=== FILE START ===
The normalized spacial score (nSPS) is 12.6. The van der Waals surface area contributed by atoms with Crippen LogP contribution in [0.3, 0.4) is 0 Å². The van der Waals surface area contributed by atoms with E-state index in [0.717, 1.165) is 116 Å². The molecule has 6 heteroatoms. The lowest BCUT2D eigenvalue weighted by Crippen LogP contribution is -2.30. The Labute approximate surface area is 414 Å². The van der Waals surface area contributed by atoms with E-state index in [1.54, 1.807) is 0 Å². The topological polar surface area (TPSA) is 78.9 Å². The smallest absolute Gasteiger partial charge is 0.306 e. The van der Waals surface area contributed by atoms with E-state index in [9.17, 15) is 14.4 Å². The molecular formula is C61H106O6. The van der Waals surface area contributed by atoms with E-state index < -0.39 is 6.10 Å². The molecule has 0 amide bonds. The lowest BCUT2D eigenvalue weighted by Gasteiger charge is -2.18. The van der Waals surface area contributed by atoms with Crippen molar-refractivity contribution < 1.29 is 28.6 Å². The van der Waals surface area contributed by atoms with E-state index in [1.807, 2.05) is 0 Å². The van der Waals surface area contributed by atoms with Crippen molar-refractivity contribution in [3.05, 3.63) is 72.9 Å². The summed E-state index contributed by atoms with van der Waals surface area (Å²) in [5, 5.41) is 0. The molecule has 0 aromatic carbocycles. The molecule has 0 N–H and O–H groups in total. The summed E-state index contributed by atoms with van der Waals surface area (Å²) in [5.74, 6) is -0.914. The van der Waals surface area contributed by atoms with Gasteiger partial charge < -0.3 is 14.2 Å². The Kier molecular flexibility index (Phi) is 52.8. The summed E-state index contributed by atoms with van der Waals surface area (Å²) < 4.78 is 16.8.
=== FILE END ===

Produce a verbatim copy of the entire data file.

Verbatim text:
The normalized spacial score (nSPS) is 12.6. The van der Waals surface area contributed by atoms with Crippen LogP contribution in [0.3, 0.4) is 0 Å². The van der Waals surface area contributed by atoms with E-state index in [0.717, 1.165) is 116 Å². The molecule has 6 heteroatoms. The lowest BCUT2D eigenvalue weighted by Crippen LogP contribution is -2.30. The Labute approximate surface area is 414 Å². The van der Waals surface area contributed by atoms with E-state index in [1.54, 1.807) is 0 Å². The topological polar surface area (TPSA) is 78.9 Å². The smallest absolute Gasteiger partial charge is 0.306 e. The van der Waals surface area contributed by atoms with E-state index in [9.17, 15) is 14.4 Å². The molecular formula is C61H106O6. The van der Waals surface area contributed by atoms with E-state index < -0.39 is 6.10 Å². The molecule has 0 amide bonds. The lowest BCUT2D eigenvalue weighted by Gasteiger charge is -2.18. The van der Waals surface area contributed by atoms with Crippen molar-refractivity contribution < 1.29 is 28.6 Å². The van der Waals surface area contributed by atoms with E-state index in [1.807, 2.05) is 0 Å². The van der Waals surface area contributed by atoms with Crippen molar-refractivity contribution in [3.05, 3.63) is 72.9 Å². The summed E-state index contributed by atoms with van der Waals surface area (Å²) in [5, 5.41) is 0. The molecule has 0 aromatic carbocycles. The molecule has 0 N–H and O–H groups in total. The summed E-state index contributed by atoms with van der Waals surface area (Å²) in [5.74, 6) is -0.914. The van der Waals surface area contributed by atoms with Gasteiger partial charge < -0.3 is 14.2 Å². The Kier molecular flexibility index (Phi) is 52.8. The summed E-state index contributed by atoms with van der Waals surface area (Å²) < 4.78 is 16.8.